Why the UK needs to stay ahead in HPC

Brid-Aine Parnell

Friday 1 July 2016

High-performance computing (HPC) isn’t just a new technology sector – it’s fast becoming a vital part of a diverse range of industries.

The international high-performance computing (HPC) market isn’t just about competing for the fastest supercomputer or providing bigger, faster clusters to process big data. It’s a huge growth industry that’s behind a myriad of industries – from scientific applications such as running the data from the Large Hadron Collider or DNA research to sectors as diverse as aerospace, manufacturing and finance.

In this new competitive landscape, traditionally technology-rich economies from the US to China, the UK and European Union are fighting to make their mark and so far, it looks like China could be in the lead.

China leads the way

In supercomputers, China is emerging as a world leader, according to the global foundation monitoring HPC systems, TOP500.

“For six years in a row, China has held on to the number-one spot thanks to Tianhe-2, a supercomputer developed by China’s National University of Defense Technology. More significantly still, China nearly tripled the number of systems on the list in 2015, while the number of supercomputers in the United States fell to its lowest point since TOP500 rankings began in 1993,” wrote Lucy Hattersley in her article for Think Progress.

And Chinese firms, such as Lenovo, are capitalising on this cutting edge.

According to Adalio Sanchez, senior vice president of Lenovo’s Enterprise Systems Group: “Clients seek an IT partner with extensive skills and experience in designing solutions that can meet their unique needs. Our Lenovo team has a long heritage of industry expertise in HPC leading-edge technology. We are investing in innovation – both in research and development and in services and support – to help clients capitalise on emerging trends in HPC, including cloud and big data analytics.”

What’s the rest of the world doing with HPC?

new report from the Information Technology and Innovation Foundation (ITIF) talks about the “vital importance” of HPC to US competitiveness: “Because HPC stands at the forefront of scientific discovery and commercial innovation, it is positioned at the frontier of competition – for nations and their enterprises alike.”

While in 2012, the European Union released a similar report entitled High-Performance Computing: Europe’s Place in the Global Race, which set out goals and action plans to help Europe to the top of the HPC market, and the EU has invested €700m in HPC in a public/private initiative.

However, Europe has a lot of ground to make up. In the same TOP500 report, Europe’s supercomputer total came out at less than 100, with 32 in Germany and 18 each in the UK and France, compared to 199 in the US and 109 in China.

“Moreover, Europe has not produced a substantial supercomputer vendor, and the European marketplace represents only one-quarter of global spending on HPC systems,” the ITIF report adds.

However, it’s not all bad news – Europe is punching above its weight in HPC software applications. “While 83 per cent of HPC application software used in Europe was created there, Europe’s share of HPC system vendors stands at less than five per cent,” the ITIF says.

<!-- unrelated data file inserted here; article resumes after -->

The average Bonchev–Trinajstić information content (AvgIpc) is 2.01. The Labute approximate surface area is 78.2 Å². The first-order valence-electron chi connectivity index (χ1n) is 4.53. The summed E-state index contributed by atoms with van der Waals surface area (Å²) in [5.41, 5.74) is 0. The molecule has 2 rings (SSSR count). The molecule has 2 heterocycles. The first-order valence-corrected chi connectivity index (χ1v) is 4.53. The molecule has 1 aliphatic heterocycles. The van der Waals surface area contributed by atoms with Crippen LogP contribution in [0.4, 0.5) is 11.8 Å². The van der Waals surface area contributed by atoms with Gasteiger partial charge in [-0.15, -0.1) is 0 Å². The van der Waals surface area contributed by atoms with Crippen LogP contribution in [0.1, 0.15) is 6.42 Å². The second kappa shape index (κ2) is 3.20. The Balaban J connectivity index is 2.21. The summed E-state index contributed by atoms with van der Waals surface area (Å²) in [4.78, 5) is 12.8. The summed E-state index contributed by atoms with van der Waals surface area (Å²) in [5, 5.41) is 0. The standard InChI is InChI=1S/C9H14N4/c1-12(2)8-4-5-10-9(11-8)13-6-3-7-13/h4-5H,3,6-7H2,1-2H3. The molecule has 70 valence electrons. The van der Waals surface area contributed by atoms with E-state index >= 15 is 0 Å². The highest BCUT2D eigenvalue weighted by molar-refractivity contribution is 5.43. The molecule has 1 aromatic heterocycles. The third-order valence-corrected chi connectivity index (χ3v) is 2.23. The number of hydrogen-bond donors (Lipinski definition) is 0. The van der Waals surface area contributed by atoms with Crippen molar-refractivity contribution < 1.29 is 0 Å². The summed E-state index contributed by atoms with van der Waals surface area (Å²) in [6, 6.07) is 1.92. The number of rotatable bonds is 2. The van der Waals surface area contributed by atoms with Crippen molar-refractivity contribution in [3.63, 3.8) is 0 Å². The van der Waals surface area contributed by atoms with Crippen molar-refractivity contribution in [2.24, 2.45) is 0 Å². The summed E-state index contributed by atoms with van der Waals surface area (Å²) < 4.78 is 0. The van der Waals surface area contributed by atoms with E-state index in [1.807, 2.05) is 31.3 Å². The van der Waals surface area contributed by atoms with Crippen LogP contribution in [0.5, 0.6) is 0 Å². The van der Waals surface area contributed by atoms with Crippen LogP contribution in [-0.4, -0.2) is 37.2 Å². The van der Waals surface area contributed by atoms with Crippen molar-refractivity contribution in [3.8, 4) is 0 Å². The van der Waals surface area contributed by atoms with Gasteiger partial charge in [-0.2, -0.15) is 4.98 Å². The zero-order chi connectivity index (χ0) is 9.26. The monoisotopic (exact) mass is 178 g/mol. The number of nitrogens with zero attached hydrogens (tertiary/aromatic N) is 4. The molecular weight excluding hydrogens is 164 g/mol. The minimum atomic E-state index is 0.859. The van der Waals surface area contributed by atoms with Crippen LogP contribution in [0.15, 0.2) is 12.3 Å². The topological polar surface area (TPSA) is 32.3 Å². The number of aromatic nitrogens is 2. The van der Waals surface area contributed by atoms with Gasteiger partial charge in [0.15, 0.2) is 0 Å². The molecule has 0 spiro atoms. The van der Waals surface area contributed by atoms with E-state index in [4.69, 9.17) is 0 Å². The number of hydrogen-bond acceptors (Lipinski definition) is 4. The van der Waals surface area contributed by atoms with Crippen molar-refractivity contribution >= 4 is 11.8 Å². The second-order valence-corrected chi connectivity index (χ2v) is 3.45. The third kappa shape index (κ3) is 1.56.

An IDC analysis also found that Europe was focused more on HPC for science than industry, although the situation is improving.

“Today, there is a European [HPC] consciousness, a European-wide scheme for categorising HPC centres, more of the world’s top 50 supercomputers and improved access for industry of all sizes (including SMEs)”, the IDC says.

Here’s what the UK should focus on

Providing industrial access to supercomputing should be a top priority for the UK and Europe, not just to improve its competitiveness in the HPC market, but also to ensure the competitiveness of companies in a whole host of other industries.

However, Europe’s focus on HPC software and applications could be a smart move. According to the ITIF report, the US currently leads in HPC adoption, deployment and development, but China is threatening that dominance. China is expected to bring two new supercomputers online this year, capable of 100 petaflops of performance, but the US’s next two systems for the Department of Energy, which will be 150 petaflop supercomputers, aren’t due until 2017 or 2018.

It would be difficult for Europe to catch up in hardware as the US and Asia move further into exascale computing, so a focus on software could help ensure partnerships with hardware vendors. It’s great for European and UK firms to make their mark in software but it’s still important to the rest of their economies to have the right hardware.

The ITIF recommends that the US stay ahead in hardware manufacture because it believes it would be risky to depend on foreign tech vendors for the systems they need. Fostering good working relationships with foreign tech vendors, whether American or Asian, by staying ahead in HPC software would greatly reduce that risk for Europe.

The EU also needs to continue to ensure HPC deployment, as it is with ExaNeSt, a consortium of 12 HPC hardware and software developers and suppliers that is hoping to “build a straw man exascale HPC prototype in 2016 and a full prototype version by 2018 as a means to drive indigenous HPC technology development across the EU”.

Improved industrial access to HPC, strong partnerships with HPC hardware vendors and a focus on HPC deployment are all necessary not just to help Europe and the UK in this technology sector, but to ensure their other industries remain competitive.


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